Lesson plan - Composing A Movie Trailer

A beginner film scoring lesson

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This blog post has been written by guest author Mike Dimin – a music teacher at The Charlton School in Burnt Hills, New York where he has taught a technology-based music program for vulnerable and “at-risk” high school students in a residential setting since January of 1991.

A while back, Mike wrote another article for Midnight Music which was very popular – The Andrew Huang Challenge: Sampling and Composing with Found Objects which I can highly recommend.

In this article, Mik shares a unit of work that introduces the effects of music on movies and encourages students to compose their own movie trailer.

– Katie Wardrobe

Introduction: how to (and how not to) approach “mood music”

Creating a film score is a wonderful way to experience, first hand, the emotional content of music. Creating a film score allows each of us to define characters (leitmotif), enhance the emotional content of a scene or foretell of things to come. Putting music to images magnifies the images (still or moving) and is a powerful way to visualize just how music affects a character, a scene, ourselves and ultimately our audience.

In the “old days” I would give the students paper and pencils and attempt to have them draw a scene or write the story that the music might portray. I would usually play classical or modern Avant Garde, instrumental rock pieces. Ultimately, this was a bit of a failure. The best example of this failure would be the drawings and stories told when I played Orff’s “O Fortuna” from “Carmina Burana”. Students would, all too often, draw pictures of an orchestra, rather than some medieval sword fight on horseback.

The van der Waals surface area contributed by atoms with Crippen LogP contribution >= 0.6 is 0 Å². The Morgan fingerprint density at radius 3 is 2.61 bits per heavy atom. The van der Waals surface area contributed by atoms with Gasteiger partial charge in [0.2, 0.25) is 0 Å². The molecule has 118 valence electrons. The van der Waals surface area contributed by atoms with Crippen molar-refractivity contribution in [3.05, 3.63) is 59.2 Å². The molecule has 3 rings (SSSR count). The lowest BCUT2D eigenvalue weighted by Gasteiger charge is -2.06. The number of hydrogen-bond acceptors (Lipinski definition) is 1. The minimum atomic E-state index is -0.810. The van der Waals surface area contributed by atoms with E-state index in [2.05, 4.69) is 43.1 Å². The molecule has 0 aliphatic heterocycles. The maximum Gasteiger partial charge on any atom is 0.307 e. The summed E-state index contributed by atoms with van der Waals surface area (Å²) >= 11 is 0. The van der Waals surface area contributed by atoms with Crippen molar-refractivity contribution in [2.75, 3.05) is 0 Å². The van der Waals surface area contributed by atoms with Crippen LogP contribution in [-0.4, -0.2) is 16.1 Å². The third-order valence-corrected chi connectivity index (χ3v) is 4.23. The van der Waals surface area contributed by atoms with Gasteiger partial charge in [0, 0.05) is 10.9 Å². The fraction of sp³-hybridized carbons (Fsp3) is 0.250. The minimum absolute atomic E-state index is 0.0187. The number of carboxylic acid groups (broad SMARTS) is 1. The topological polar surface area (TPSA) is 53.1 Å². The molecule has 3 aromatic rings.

Utilizing technology, specifically GarageBand, I was able to reverse the process. The students now compose music for the scene, as a film composer might, rather than create the scene from the music as was done in the Disney “Fantasia” movies.

In this lesson, students will create music for a movie trailer. Music that reflects the drama and emotions of the scene(s) or define themes based on characters..

Learning Outcomes

  1. Students will learn the basic functions of Apple’s GarageBand, including the use of Apple’s provided loops, basic multitrack mixing, lengthening/shortening loops, editing volume/pan tracks and possible recording instruments or vocals through the GarageBand interface.
  2. Students will learn dynamics through matching appropriate music and volume to shots and scenes of the visuals.
  3. Students will learn to “compose” a complete piece of music that has a beginning, middle and end.